All that being said, the problem with Rome is that Rome confuses justification with sanctification. I take it that reason you are also confused here is that the preaching you are sitting under has not made this clear. There are many false prophets out there who preach the same doctrines as Rome.

The bottom line is this: If justification is not by means of faith alone then you are correct. Justification would be by faith plus works. But if that is so no one could ever have any assurance of salvation whatsoever. Why not? Because God's moral law requires absolutely sinless obedience. No one except Christ could possibly meet that standard. (Matthew 5:17-20, 48).

Although good works do contribute something to our assurance the ultimate assurance comes from the fact that the ground of our justification is NOT in US. It is the CROSS! It is an objective and finished work of Christ who lived a sinless life for us and paid the penalty for our sins on the cross. This is called the active and passive obedience of Christ. When He died He said, "It is finished!". The finished work of Christ is absolutely necessary for any assurance of salvation. (John 19:30).

God does not grade on a curve. If you are going to heaven based on works, you FAIL. That is why Roman Catholics are not saved. It's also why ALL those who teach salvation by works are lost:

Quote:
"Not everyone who says to Me,`Lord, Lord,' shall enter the kingdom of heaven, but he who does the will of My Father in heaven. 22 "Many will say to Me in that day,`Lord, Lord, have we not prophesied in Your name, cast out demons in Your name, and done many wonders in Your name?' 23 "And then I will declare to them,`I never knew you; depart from Me, you who practice lawlessness!' (Matthew 7:21-23 NKJ)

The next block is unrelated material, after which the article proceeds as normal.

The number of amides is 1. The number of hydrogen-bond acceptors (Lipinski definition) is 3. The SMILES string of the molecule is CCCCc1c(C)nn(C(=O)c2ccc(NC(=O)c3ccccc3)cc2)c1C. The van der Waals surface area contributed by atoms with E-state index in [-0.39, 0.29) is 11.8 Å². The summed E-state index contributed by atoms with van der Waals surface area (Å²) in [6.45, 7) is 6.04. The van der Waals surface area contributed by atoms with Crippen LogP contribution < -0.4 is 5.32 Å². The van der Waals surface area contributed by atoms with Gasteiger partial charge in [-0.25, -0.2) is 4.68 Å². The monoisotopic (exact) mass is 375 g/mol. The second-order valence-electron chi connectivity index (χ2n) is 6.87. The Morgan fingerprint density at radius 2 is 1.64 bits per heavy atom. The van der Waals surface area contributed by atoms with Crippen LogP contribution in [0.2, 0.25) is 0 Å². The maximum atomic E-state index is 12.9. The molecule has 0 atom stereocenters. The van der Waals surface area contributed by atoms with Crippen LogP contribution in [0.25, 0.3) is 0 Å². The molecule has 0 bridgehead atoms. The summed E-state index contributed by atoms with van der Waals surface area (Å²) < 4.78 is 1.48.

Furthermore, all of our righteousnesses are like filthy menstrual rags in the sight of God (Isaiah 64:6). Unless we are justified by faith our works are worthless and cannot please God whatsoever. Saying that works are necessary for our justification before God is to confuse sanctification with justification. Justification is objective and the ground or basis for our justification is outside of us on the cross. Faith is not the ground of our justification. It is the means or instrument by which justification is applied to our minds/hearts. Justification is perfect. It is imputed to us on the legal and forensic basis of Christ's sacrifice for His elect on the cross.

Sanctification, otoh, is always imperfect. We grow in sanctification but never arrive. (Philippians 2:12; 3:12-14). Sanctification is infused in the heart. It is subjective and relative. This is why Rome gets it wrong. Rome confuses the cross with the imperfection of our progress in sanctification of the heart/mind.

Although it is true that some evidence of a true profession of faith is necessary for membership in the visible church, it is not true that sanctification adds ANYTHING to our justification whatsoever. Salvation is founded on justification, NOT sanctification. Sanctification is the logical result of our justification and in that sense is part of our being saved. BUT if you're trusting in good works to JUSTIFY you now OR in the judgment then I would say you can have NO assurance of salvation whatsoever. Good works are a "sign" of a true profession of faith. They can add to our assurance because we obey the moral law as part of our duty under the 3rd use of the law. But the ultimate assurance, as Martin Luther taught, is from the justification which is by means of faith alone. (Romans 4:1-8; Galatians 2:16-20). We all fall short of the mark (Romans 3:23).

The false teachers love to confuse justification with sanctification and focus on ambiguity rather than logical clarity from God's propositional truths in Scripture.